AS: Is it just the left side that you think they should be changing, or would there be anything else with the bunker as well?

MH: I think the green and the area just left of the green were the main concern, but I think at the same time, if you're going to make the green complex a little bit more forgiving, I think you need to make the layup off the tee that much harder. Where that bunker is on the left-hand side right now, they should almost make that fairway, but take it all the way over to the water and then make that bunker on the right-hand side of the hole. Now, you have to lay it up down the left side down by the water, but if you bail out on your layup to the right, now you're in the bunker and you've got a pretty hard shot from 100 yards out of a fairway bunker.

To me, that's a harder shot because if you have the wind off the left and even if you're hitting a 5-iron, it's going to make you think about that layup and you'll see guys bail out into that bunker. That's a really hard shot from 100 yards out of a fairway bunker ... and so, I think that would make the layup a bit tougher. No matter how they do it, if they're going to make the green more forgiving, you need to make the layup more difficult. It would make you think. If the layup is hard, maybe you think about going for it a bit more, and I think that's kind of what they're hoping for is more guys going for the green.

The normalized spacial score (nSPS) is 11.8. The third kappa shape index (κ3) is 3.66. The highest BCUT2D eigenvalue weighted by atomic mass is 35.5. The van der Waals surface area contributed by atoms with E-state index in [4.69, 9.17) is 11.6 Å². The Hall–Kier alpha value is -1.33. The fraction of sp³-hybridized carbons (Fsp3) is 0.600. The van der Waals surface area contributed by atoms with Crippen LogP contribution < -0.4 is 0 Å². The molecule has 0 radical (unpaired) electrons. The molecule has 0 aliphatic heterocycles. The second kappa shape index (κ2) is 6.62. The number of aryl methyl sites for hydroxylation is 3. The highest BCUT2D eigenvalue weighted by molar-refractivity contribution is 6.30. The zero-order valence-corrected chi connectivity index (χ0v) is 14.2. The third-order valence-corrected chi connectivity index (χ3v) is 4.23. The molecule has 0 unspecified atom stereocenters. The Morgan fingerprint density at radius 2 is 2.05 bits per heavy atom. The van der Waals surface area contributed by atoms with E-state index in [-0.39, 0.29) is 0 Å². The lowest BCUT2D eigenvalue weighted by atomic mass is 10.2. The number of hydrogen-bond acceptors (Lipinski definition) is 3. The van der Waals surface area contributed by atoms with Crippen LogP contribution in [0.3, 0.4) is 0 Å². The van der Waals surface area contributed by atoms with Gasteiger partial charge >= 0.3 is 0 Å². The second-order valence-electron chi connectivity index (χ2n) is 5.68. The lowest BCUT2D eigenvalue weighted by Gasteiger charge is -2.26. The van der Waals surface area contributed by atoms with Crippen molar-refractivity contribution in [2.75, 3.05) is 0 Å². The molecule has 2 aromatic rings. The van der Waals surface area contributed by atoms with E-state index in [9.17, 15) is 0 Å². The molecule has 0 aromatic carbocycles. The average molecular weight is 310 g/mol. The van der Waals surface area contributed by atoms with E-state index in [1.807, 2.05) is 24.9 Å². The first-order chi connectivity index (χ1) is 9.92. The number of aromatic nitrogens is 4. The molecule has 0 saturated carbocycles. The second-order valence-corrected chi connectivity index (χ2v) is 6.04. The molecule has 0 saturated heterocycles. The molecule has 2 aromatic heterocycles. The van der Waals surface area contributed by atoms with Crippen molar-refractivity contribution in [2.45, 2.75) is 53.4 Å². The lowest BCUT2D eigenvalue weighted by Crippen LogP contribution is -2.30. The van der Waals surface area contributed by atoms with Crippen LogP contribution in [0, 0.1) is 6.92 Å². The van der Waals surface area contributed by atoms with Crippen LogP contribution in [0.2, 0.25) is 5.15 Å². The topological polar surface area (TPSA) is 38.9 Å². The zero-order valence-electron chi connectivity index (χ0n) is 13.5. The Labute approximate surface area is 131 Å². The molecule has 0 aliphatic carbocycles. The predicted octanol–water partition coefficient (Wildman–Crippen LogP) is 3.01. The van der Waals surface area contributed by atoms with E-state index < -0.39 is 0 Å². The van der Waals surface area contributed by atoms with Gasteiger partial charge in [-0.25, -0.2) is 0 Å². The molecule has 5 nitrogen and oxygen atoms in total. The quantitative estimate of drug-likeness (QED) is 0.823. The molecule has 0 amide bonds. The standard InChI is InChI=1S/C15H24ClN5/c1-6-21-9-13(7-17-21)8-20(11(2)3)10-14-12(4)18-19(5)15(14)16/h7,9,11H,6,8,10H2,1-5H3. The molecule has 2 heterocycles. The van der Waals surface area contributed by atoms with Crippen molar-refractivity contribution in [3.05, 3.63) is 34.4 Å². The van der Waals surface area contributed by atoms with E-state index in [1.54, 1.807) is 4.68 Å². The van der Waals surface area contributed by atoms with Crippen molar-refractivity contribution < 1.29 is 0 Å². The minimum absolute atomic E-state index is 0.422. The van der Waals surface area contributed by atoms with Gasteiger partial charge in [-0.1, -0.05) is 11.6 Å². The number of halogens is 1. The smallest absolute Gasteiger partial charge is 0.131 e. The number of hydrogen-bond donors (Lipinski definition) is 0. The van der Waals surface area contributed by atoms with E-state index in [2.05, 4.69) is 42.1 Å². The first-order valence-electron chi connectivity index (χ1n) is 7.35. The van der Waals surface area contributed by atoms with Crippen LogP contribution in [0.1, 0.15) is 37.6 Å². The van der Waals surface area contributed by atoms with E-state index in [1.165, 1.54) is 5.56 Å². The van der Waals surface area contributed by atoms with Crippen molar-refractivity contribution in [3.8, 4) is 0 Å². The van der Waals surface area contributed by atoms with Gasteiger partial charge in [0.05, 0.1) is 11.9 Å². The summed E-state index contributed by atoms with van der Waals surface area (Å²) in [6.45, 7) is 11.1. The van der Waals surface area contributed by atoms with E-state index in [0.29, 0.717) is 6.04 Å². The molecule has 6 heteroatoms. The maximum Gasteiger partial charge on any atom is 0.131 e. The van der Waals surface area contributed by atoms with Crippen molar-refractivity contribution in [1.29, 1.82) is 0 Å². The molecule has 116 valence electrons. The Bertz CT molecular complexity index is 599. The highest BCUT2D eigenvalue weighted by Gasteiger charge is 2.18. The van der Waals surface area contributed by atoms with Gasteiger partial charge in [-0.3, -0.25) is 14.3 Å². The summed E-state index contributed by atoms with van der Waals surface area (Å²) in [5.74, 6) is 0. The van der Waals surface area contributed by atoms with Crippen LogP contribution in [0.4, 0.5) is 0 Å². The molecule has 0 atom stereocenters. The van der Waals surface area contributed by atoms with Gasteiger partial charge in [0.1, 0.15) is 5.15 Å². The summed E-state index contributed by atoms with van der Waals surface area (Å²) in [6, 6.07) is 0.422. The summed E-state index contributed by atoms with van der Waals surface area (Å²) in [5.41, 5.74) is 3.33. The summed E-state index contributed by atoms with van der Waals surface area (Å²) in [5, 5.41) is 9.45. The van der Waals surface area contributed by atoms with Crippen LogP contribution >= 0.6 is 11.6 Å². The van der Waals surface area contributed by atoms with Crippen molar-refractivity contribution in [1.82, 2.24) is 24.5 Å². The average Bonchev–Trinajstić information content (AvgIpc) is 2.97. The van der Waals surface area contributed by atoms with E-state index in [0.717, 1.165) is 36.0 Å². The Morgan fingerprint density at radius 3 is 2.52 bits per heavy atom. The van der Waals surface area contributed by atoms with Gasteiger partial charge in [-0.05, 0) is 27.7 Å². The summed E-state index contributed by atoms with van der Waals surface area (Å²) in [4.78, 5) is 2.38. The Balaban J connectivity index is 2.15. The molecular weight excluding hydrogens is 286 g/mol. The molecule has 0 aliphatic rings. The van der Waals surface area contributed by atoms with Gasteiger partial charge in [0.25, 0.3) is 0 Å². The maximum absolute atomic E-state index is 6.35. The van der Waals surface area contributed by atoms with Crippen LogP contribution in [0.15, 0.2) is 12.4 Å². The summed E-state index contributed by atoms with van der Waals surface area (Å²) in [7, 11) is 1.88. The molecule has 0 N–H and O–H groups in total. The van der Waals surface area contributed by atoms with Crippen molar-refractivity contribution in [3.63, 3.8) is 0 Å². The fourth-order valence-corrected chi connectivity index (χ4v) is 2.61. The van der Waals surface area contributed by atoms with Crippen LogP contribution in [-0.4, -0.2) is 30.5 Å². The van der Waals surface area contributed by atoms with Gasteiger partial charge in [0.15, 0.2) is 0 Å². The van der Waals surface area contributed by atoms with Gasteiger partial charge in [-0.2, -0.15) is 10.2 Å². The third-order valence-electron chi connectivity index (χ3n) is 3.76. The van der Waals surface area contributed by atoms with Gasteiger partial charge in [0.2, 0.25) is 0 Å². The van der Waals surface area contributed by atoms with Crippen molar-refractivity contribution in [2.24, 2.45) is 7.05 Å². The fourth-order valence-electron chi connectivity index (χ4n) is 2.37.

AS: On Wednesday when we chatted, you thought the 17th was more of a mental thing than anything else. What was it like to experience it in a competitive round for the first time?

MH: I still stand by that comment. I think it's more of a mental test than anything else. I mean, at the end of the day, if you're hitting that shot and the green is not surrounded by water, you don't think twice about it, really. It would just be a normal shot with a 9-iron or wedge; pick a nice target, try and hit it close. But as soon as the island green comes into your mind, you're thinking to yourself, 'Well, I just really want to hit it into the middle of the green and take my two putts and move on.' If you make a two, it's a bonus, but as you can see from this week, it's an easy hole to make a five, six, seven, eight on. There was numerous big scores, so I just think that for me, my theory there is always kind of just hitting it to the fat part of the green and two putt, make my three and move on. I think that will serve you well over the years. Some guys might think that they can go at every pin on that green and they might make two birdies, but they might make a double as well. I just think you're trying to play as low stress of golf as possible at Sawgrass, and for me on that hole, that was playing to the middle of the green.

Hughes will resume his PGA Tour season next week at Colonial, followed by the Memorial Tournament and U.S. Open qualifying.